Live Streaming

Apple’s Live Webcast Fails, Akamai’s HLS Stream Dies

Apple’s live webcast of the launch of their new iPad mini was a failure today after multiple users, including myself, had problems getting the stream to start or staying connected to the stream once it began. I tried the stream in the Safari browser at 1pm ET and got the spinning wheel with the player trying to load, but it took till 1:14pm for the stream to work. Once it did load, it worked for a few minutes before I lost all audio. When the audio came back, the video looked bad with lots of pixelation and twice the video re-wound and went back to a point in the stream it had already played. At 1:26pm, the stream died for me completely and I could not get it back.

Akamai was delivering the live stream for Apple and clearly had problems. While I hear from customers all the time that Akamai’s HLS delivery is often not reliable, I’ve now experienced it for myself. While I only tested it on Safari, other viewers I was live chatting with during the event also experienced problems on the iPhones and Apple TV. Looking at Akamai’s chart at 1:43pm ET that shows the number of real-time connections to their network for live and on-demand videos showed 943,000 concurrent live video streams, for all of their customers combined. And their 24-hour peak was 1.3M. So either Akamai was not counting Apple’s live stream numbers in their chart, or it shows just how few people were able to get the live stream as Apple’s webcast alone should be in the multiple millions of concurrent connections.

As an industry, we’ve been streaming live events since 1996. This technology has been around for 16 years now and there is no excuse whatsoever for a live webcast not to work. Yet this is the same technology that Akamai and others keep talking about that is supposed to rival broadcast TV in terms of quality and reach? I don’t think so.

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Google Lacks A Strategy To Support Live Video On Android Devices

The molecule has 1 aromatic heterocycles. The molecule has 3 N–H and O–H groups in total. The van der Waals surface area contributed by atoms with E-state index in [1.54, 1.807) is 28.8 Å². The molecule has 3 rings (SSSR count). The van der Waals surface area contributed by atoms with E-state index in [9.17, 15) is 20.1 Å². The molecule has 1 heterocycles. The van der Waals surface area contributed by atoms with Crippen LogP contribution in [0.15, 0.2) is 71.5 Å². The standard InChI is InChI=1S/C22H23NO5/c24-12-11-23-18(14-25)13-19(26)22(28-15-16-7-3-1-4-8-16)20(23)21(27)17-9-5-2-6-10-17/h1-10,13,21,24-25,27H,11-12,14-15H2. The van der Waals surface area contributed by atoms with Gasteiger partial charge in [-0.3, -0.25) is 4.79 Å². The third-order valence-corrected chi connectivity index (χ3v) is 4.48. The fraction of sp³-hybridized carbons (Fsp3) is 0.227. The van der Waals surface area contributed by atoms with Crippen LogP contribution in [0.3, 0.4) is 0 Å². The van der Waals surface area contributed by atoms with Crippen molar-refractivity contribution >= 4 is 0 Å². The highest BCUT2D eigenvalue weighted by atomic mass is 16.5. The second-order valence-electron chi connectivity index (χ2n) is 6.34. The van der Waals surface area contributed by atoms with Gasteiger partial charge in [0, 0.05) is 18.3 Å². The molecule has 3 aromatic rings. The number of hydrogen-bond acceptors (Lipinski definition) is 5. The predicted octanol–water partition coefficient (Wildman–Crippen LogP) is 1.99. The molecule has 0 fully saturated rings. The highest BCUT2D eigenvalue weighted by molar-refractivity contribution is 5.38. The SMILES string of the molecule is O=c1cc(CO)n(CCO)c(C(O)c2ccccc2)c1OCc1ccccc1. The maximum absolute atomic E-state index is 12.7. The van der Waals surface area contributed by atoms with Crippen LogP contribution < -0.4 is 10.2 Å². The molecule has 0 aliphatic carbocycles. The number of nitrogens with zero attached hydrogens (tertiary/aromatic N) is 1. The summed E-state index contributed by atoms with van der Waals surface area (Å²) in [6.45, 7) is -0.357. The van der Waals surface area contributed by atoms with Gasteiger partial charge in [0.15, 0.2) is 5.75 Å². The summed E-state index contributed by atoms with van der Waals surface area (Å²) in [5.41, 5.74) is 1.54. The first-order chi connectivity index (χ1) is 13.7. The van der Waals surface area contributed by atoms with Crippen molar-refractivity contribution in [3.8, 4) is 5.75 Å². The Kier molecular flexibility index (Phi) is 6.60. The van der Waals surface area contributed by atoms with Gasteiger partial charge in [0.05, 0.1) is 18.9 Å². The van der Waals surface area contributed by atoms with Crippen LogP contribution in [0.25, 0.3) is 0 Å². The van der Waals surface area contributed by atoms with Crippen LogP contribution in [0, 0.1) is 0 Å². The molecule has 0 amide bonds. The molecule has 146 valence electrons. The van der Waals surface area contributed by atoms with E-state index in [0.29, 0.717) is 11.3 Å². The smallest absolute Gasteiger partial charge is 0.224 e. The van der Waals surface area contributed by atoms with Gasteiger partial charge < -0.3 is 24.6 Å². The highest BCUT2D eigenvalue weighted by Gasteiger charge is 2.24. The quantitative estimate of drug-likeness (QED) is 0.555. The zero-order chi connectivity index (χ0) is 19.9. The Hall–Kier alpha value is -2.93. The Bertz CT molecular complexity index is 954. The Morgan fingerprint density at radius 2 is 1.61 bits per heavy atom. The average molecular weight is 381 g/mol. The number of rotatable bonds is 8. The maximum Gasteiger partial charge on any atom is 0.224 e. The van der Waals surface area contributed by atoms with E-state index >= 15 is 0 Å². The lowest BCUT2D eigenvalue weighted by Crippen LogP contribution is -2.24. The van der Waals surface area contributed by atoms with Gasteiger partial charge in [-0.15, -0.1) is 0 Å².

For content owners that want to get their live event-based streaming content on mobile phones and tablets, many are quickly finding out that getting it to Android devices is extremely challenging. Unlike Apple’s iOS platform, Google has yet to provide an easy way to get live video to Android devices and to date, hasn’t detailed any kind of strategy of how they plan to fix it. Many content owners I have spoken with, as well as those who help these content owners encode and distribute their video are now questioning why they should even continue to go through all the trouble of trying to support Android based devices at all.

While media companies can always build an app for their event series, most do one-off events and are faced with streaming to the mobile web and reaching their audience using browsers on Android and iOS devices. When Android phones became popular, live video was supported in the mobile browser thanks to Flash. Digital video professionals with live content to distribute were able to keep doing what they were doing on the desktop and Flash made it easier than it is now. That’s not to say that Flash was perfect as in many cases their desktop players were heavy, containing ad overlays and metadata interaction that had a major impact on the playback quality. To get better quality video playback, some people turned to RTSP delivery, which Android touted as its native live video format until Android 2.3.4 came out, when that feature no longer worked.